Why Buy Groceries Online?
Shopping for groceries online is a surprising way to cut your grocery spending. That’s because supermarkets can be hazardous to your budget. Anyone who has gone to the store for bread and left with two or three bags knows how hard it can be to avoid impulse purchases. In fact, it’s estimated that over 50% of the average grocery purchase consists of impulse buys (Roth). When you shop on your computer, it’s a lot easier to stick to your list. You don’t even see anything else.
Also, shopping online saves time. In this tough economy, more people are working longer hours to make ends meet. Every minute spent with family and friends is precious. When you do your grocery shopping online, you can shop when and where it’s convenient for you. For example, instead of spending the whole morning dragging the kids around the grocery store, you simply log on and submit your order. Then you can spend the morning playing with your children while someone else runs around the store.
The Process is Easy
Anybody who has done any online shopping can shop for groceries online. The process is exactly like that used by Amazon, Ebay, and other online retailers: you create an account on a website, search for the items you want, fill your virtual cart, then submit your order, paying with a credit or debit card.
The process starts by finding a store that offers online shopping and will deliver to your house. As of this writing, Kroger (aka King Soopers) and Safeway both offered online shopping. The websites of both companies allow you to enter your address and see if delivery is offered where you live. Once you’ve created an account and logged in, you can search by product name, type, or by store aisle. Search results are displayed in columns (often with a special logo next to those that are on sale or part of a store card discount program) making it easy for you to see which products offer the best value.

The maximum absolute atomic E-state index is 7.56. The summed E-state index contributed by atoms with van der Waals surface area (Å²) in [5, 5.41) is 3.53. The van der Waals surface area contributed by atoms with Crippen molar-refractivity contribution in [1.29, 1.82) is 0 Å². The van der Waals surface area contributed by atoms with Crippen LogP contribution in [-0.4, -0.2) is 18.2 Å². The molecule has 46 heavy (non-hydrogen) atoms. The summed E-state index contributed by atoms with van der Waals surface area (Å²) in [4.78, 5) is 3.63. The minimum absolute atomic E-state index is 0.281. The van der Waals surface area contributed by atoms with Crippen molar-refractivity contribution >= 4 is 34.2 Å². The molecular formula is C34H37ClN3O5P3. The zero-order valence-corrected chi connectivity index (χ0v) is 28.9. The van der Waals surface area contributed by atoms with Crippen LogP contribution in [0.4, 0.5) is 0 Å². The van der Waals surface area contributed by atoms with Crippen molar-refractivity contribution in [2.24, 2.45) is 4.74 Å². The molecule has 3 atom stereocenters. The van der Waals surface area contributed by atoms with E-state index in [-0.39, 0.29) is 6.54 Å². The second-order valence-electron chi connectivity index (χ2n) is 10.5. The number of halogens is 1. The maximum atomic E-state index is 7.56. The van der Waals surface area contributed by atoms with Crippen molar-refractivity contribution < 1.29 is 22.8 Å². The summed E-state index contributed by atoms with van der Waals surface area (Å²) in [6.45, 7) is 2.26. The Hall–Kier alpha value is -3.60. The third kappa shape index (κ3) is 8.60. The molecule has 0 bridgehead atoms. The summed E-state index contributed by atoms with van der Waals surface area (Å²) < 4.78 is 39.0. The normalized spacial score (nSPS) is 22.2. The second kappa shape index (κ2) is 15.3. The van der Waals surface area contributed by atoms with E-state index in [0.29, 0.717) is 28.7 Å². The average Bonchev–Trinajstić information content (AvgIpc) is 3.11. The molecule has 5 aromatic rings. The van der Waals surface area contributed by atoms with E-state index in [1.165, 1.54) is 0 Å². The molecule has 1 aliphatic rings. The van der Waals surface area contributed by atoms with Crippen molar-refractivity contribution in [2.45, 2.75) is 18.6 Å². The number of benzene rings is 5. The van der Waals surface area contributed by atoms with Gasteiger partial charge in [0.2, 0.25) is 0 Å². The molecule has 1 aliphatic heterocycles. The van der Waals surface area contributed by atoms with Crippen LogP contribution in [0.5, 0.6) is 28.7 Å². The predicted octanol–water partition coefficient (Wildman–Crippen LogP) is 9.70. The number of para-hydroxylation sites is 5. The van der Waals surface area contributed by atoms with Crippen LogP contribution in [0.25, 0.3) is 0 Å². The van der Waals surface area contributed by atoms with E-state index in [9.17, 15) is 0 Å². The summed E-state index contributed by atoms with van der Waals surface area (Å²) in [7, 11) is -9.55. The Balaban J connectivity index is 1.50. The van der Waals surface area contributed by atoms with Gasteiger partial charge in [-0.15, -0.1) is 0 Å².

Be Aware of Additional Charges
As easy as shopping online is, there are some things to be aware of. Most stores have a minimum order (Kroger’s is $50) and charge a small delivery fee. However, if you factor in the money you save on gas and how much you typically spend on impulse, you’ll usually find that online shopping makes more financial sense than traditional grocery shopping.
Also, be aware that if you submit an order in the evening, it will be submitted to the system and filled the next day. Therefore, make sure you know what day sales change. If sales are good until midnight on Tuesdays, don’t submit an order at 9pm on Tuesday evening: it won’t be received until Wednesday morning, when the sale will be over.
Avoiding Undesirable Substitutions
Most stores that offer online shopping will substitute “similar items” by default if the item you ordered is out of stock. Sometimes this is good: it can help you find new favorites. However, if you need a specific item because a recipe calls for it, or because of your particular health needs, you may not get what you want. Fortunately, most stores allow you to either opt out of substitutions entirely or to provide “special instructions”. You could for example write something like “dairy allergy, do not substitute produce containing milk for soy ice cream.”
Getting Your Groceries On Time
Lastly, like all online shopping, you’ll need to make sure your payment information and delivery address are correct. This is especially important when it comes to food. If you’re ordering a sweater and accidentally type “320” when your address is “3320”, the issue can usually be corrected without damage to your product. That isn’t the case with raw chicken or frozen peas (though most stores will do their best to correct any problems). So make sure you triple-check your info before hitting that “Submit Order” button, and happy shopping!
King Soopers City Market Homeshop. (n.d). Terms and Conditions. KingSoopers.com. Retrieved 5 July, 2010 from https://peach.kroger.com/sf/servlet/storefront
Roth, J.D. (n.d). Impulse Buys Most Common at the Grocery Store. Lifehacker.com. Retrieved 5 July, 2010 from https://lifehacker.com/5061720/impulse-buys-most-common-at-the-grocery-store